Thank you for posting and if you have any questions regarding my response below, please don't hesitate to ask.
1) What are your chances: given your profile, background, and long term goals I would say your chances within the top 10 (across the bracket, obviously the chances change between #1 and #10) are average. You background and ethnicity put you in a large applicant pool but your long term goal (of starting a NGO) and gender give you an edge. Also, your extracurricular activity, which is in line with your long term goals, adds a unique component to your application that would be a differentiator.
2) GMAT: You should target at least a 700+ (if not a 720+). A 700 would place you within the upper 50% in terms of score but against your peer set (Indian, IT) it would be table stakes. Something that will help your GMAT score stand out is a strong performance in Qualitative as the rest of your immediate applicant pool can find that challenging. As for timing, it's a great thing you're thinking about how the GMAT calendar
will impact applications. Yes, if you complete it by July that should give you enough time to think through your story (and how your GMAT score shapes that) and school research / prioritization.
3) This can vary by program and city. However, if you choose a location with an above average but not excessive cost of living, then you would be looking between $150 - 200K. Most programs estimate $70 - 90K a year.
4) They do offer scholarships and most offer both merit and need based. It is very difficult to assess the probabilities here because of the vast number offered. Some are based on GMATs, some based on long term goals, some based on accomplishments to date, and some based on specific demographics (e.g. gender). Giving you a percent here wouldn't be giving you any sort of real information. It would be a guess unfortunately. However, once you have a school list selected and a story laid out, then it becomes marginally easier to assess odds.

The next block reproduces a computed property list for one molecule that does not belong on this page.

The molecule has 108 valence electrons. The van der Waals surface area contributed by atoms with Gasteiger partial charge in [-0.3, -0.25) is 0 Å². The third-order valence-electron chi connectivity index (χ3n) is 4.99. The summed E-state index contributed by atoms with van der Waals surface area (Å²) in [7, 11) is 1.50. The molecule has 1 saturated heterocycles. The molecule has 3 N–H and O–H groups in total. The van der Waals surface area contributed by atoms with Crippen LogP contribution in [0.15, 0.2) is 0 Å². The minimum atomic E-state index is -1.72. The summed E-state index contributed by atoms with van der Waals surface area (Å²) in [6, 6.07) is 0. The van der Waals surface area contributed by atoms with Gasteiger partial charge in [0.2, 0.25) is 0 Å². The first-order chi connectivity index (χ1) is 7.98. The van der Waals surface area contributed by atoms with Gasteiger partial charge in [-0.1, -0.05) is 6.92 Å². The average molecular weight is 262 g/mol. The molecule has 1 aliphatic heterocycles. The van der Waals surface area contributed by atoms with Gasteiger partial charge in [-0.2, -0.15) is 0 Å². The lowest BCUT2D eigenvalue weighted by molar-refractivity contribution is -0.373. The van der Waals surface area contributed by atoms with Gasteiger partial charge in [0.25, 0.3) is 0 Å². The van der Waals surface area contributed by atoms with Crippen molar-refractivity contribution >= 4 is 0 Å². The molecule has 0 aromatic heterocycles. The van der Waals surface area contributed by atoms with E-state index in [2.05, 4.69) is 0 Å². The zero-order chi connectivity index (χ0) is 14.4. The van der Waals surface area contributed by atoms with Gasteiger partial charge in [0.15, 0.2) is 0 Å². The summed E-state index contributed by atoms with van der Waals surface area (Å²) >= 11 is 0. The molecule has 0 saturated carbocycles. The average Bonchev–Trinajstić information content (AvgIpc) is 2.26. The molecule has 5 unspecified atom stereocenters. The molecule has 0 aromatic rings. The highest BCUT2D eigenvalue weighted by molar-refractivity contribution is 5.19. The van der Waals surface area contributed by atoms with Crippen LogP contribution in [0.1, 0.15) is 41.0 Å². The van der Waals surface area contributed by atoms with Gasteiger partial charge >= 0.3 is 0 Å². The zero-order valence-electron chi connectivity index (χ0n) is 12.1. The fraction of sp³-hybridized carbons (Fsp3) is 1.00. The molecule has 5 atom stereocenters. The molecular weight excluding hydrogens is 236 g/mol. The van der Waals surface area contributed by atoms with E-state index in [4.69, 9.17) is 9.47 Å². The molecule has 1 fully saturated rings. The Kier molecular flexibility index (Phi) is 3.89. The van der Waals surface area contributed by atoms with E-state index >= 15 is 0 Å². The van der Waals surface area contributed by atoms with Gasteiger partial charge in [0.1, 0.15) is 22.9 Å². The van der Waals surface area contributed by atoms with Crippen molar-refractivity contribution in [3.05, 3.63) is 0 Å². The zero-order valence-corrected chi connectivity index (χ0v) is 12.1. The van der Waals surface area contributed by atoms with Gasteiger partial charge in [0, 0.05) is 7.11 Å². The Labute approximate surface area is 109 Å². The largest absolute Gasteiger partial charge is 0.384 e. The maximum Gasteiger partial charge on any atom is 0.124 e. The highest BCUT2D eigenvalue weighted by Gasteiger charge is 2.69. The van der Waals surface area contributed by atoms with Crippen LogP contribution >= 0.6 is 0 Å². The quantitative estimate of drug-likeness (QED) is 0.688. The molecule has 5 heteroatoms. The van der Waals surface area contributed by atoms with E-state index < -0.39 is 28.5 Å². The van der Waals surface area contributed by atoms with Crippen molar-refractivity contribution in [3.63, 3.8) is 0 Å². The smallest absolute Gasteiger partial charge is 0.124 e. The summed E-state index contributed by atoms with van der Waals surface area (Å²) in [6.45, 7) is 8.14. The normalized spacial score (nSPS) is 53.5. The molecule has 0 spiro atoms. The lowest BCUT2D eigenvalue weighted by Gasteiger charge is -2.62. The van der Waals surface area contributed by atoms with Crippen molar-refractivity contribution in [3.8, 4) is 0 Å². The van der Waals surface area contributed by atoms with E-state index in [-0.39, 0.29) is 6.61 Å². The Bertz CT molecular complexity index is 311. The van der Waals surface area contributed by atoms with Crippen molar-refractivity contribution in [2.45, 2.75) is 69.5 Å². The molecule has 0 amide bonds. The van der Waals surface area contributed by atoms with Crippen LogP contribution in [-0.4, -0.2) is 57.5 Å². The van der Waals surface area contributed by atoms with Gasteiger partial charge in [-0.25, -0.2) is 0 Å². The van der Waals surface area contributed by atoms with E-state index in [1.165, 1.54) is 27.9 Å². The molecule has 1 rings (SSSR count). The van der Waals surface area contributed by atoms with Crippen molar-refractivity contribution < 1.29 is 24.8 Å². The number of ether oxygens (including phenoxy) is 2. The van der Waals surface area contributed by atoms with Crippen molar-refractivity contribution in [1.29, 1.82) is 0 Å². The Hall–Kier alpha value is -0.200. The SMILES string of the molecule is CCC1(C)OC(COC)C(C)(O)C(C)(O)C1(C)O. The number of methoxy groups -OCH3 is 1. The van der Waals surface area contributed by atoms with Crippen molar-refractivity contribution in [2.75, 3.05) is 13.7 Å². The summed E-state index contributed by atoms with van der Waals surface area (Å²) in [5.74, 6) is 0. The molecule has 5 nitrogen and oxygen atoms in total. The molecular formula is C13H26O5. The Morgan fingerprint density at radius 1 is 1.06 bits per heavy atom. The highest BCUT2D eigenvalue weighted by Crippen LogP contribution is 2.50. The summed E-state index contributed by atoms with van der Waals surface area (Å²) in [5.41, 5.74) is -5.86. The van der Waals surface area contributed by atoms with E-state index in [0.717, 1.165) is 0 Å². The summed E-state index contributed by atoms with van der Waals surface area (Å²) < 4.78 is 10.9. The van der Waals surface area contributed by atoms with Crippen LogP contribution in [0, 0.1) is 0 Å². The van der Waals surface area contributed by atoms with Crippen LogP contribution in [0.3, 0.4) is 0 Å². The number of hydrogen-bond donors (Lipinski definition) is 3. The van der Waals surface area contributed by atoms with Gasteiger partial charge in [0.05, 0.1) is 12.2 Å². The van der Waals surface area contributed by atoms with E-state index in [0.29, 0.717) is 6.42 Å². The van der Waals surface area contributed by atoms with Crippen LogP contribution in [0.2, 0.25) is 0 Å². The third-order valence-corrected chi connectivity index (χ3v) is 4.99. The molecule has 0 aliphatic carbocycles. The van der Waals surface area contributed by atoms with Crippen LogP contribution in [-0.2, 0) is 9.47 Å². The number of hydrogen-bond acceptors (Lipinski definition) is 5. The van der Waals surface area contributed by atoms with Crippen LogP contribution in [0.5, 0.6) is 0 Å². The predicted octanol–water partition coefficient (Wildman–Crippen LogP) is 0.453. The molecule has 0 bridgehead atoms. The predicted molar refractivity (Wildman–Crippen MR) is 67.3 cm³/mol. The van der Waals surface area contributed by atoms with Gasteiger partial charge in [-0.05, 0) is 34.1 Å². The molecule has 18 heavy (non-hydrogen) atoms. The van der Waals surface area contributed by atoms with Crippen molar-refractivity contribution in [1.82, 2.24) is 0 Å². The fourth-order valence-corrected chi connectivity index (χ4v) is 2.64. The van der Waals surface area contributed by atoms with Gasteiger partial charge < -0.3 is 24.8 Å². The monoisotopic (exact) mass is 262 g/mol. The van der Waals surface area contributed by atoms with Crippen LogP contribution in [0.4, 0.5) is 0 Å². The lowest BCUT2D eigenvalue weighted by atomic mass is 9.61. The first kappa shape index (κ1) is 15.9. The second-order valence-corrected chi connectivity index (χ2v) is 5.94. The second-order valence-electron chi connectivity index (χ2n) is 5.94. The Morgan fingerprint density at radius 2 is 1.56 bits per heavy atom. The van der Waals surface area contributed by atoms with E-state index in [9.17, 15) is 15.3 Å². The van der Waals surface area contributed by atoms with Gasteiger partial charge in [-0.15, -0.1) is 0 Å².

5) I would highly recommend against working during your studies. I personally worked my way through undergraduate but would say you will be robbing yourself of the true MBA experience and opportunities if you work. I can go into more detail but I am very passionate about dissuading my clients from considering this option. As for loan options, it comes down to what you are eligible for, what terms you are willing to accept, and how the rates compare. That is more of a decision after you've gotten in and you start comparing hard numbers. I would recommend you research both, however.
6) Jobs after graduation vary. If you go into I-Banking or Private Equity, you're looking at substantial packages that would allow you to repay your loans quickly. Consulting ranks highly in terms of pay as well. Most people within these professions can pay off the loans within a fraction of the term of note. However, not all choose to do so. Standard terms average at 15 - 20 years and it comes down to cash flow, cost of capital, and personal preference. If paying it off, however, is a key objective of yours then you can do so in a matter of years. It would just take a very strict budget
If you have more questions, please don't hesitate to ask and I hope the above information helps you out. If you want me to clarify any of my points, let me know. You can also send me a private message if you'd like or sign up for a free consultation here
I know there's a lot of information out there and a lot of questions! Good luck!
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